Maurer Engineering developed special high-temperature geothermal turbodrills for LANL in the 1970s to overcome motor temperature limitations. These turbodrills were used to drill the directional portions of LANL`s Hot Dry Rock Geothermal Wells at Fenton Hill, New Mexico. The Hot Dry Rock concept is to drill parallel inclined wells (35-degree inclination), hydraulically fracture between these wells, and then circulate cold water down one well and through the fractures and produce hot water out of the second well. At the time LANL drilled the Fenton Hill wells, the LANL turbodrill was the only motor in the world that would drill at the high temperatures encountered in these wells. It was difficult to operate the turbodrills continuously at low speed due to the low torque output of the LANL turbodrills. The turbodrills would stall frequently and could only be restarted by lifting the bit off bottom. This allowed the bit to rotate at very high speeds, and as a result, there was excessive wear in the bearings and on the gauge of insert roller bits due to these high rotary speeds. In 1998, Maurer Engineering developed an Advanced Geothermal Turbodrill (AGT) for the National Advanced Drilling and Excavation Technology (NADET) at MIT by adding a planetary speed reducer to the LANL turbodrill to increase its torque and reduce its rotary speed. Drilling tests were conducted with the AGT using 12 1/2-inch insert roller bits in Texas Pink Granite. The drilling tests were very successful, with the AGT drilling 94 ft/hr in Texas Pink Granite compared to 45 ft/hr with the LANL turbodrill and 42 ft/hr with a rotary drill. Field tests are currently being planned in Mexico and in geothermal wells in California to demonstrate the ability of the AGT to increase drilling rates and reduce drilling costs.

  10. Field Testing LIDAR Based Feed-Forward Controls on the NREL Controls Advanced Research Turbine: Preprint

    SciTech Connect (OSTI)

    Scholbrock, A. K.; Fleming, P. A.; Fingersh, L. J.; Wright, A. D.; Schlipf, D.; Haizmann, F.; Belen, F.

    2013-01-01T23:59:59.000Z

    Wind turbines are complex, nonlinear, dynamic systems driven by aerodynamic, gravitational, centrifugal, and gyroscopic forces. The aerodynamics of wind turbines are nonlinear, unsteady, and complex. Turbine rotors are subjected to a chaotic three-dimensional (3-D) turbulent wind inflow field with imbedded coherent vortices that drive fatigue loads and reduce lifetime. In order to reduce cost of energy, future large multimegawatt turbines must be designed with lighter weight structures, using active controls to mitigate fatigue loads, maximize energy capture, and add active damping to maintain stability for these dynamically active structures operating in a complex environment. Researchers at the National Renewable Energy Laboratory (NREL) and University of Stuttgart are designing, implementing, and testing advanced feed-back and feed-forward controls in order to reduce the cost of energy for wind turbines.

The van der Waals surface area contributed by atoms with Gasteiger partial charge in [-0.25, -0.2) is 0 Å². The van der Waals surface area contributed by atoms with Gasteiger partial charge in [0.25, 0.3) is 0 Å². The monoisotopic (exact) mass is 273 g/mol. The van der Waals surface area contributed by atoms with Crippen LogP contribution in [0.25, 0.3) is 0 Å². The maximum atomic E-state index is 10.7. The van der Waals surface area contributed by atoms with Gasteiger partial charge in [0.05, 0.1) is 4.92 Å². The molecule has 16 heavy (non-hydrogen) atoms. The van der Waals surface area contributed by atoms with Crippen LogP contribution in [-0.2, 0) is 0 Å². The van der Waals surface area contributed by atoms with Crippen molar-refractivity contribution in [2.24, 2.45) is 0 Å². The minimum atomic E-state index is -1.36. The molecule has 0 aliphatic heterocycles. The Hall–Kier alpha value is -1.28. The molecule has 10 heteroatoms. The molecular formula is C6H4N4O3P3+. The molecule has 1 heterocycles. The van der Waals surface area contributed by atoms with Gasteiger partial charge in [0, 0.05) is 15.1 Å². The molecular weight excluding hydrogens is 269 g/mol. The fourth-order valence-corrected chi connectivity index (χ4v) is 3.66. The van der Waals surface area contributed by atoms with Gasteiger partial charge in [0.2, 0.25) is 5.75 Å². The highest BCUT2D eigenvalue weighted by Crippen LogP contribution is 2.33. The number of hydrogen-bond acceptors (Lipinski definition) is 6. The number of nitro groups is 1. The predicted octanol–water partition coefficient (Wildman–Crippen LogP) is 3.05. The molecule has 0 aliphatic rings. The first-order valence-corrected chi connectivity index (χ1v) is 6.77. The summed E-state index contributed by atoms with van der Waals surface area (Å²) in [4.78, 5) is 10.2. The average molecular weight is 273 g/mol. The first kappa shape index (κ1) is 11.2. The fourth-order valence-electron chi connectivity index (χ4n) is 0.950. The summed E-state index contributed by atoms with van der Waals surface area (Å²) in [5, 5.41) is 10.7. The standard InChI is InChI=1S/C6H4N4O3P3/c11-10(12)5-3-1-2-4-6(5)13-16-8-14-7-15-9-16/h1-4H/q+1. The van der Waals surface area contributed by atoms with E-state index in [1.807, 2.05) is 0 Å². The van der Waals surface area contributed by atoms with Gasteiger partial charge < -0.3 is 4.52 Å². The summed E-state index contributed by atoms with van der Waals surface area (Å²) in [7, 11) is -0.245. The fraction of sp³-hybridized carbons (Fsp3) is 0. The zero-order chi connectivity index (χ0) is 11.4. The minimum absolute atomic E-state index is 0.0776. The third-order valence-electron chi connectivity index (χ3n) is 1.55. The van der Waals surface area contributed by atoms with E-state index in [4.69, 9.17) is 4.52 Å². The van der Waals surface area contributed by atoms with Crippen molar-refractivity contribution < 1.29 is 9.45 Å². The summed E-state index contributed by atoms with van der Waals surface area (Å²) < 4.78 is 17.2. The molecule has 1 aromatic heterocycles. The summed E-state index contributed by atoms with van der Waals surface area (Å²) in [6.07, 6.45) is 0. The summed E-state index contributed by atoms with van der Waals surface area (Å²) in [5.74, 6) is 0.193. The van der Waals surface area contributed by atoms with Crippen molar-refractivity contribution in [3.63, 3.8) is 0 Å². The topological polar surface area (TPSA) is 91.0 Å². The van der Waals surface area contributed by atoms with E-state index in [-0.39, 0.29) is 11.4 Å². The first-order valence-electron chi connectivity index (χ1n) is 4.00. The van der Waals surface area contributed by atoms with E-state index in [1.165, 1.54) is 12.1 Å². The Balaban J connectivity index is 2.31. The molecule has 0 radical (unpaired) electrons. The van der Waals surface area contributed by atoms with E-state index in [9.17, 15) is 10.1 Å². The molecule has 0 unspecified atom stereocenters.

11. Microalloying of transition metal silicides by mechanical activation and field-activated reaction

    DOE Patents [OSTI]

    Munir, Zuhair A. (Davis, CA); Woolman, Joseph N. (Davis, CA); Petrovic, John J. (Los Alamos, NM)

    2003-09-02T23:59:59.000Z

    Alloys of transition metal suicides that contain one or more alloying elements are fabricated by a two-stage process involving mechanical activation as the first stage and densification and field-activated reaction as the second stage. Mechanical activation, preferably performed by high-energy planetary milling, results in the incorporation of atoms of the alloying element(s) into the crystal lattice of the transition metal, while the densification and field-activated reaction, preferably performed by spark plasma sintering, result in the formation of the alloyed transition metal silicide. Among the many advantages of the process are its ability to accommodate materials that are incompatible in other alloying methods.

  12. Automated Critical Peak Pricing Field Tests: Program Description and Results

    E-Print Network [OSTI]

    Piette, Mary Ann; Watson, David; Motegi, Naoya; Kiliccote, Sila; Xu, Peng

    2006-01-01T23:59:59.000Z

    the Internet relay during the Auto-CPP tests due to their2004 tests, five of the 18 sites used an Internet relay thatCPP test. Ten sites used the Internet relay to communicate

  13. Advanced Rooftop Control (ARC) Retrofit: Field-Test Results

    SciTech Connect (OSTI)

    Wang, Weimin; Katipamula, Srinivas; Ngo, Hung; Underhill, Ronald M.; Taasevigen, Danny J.; Lutes, Robert G.

    2013-07-31T23:59:59.000Z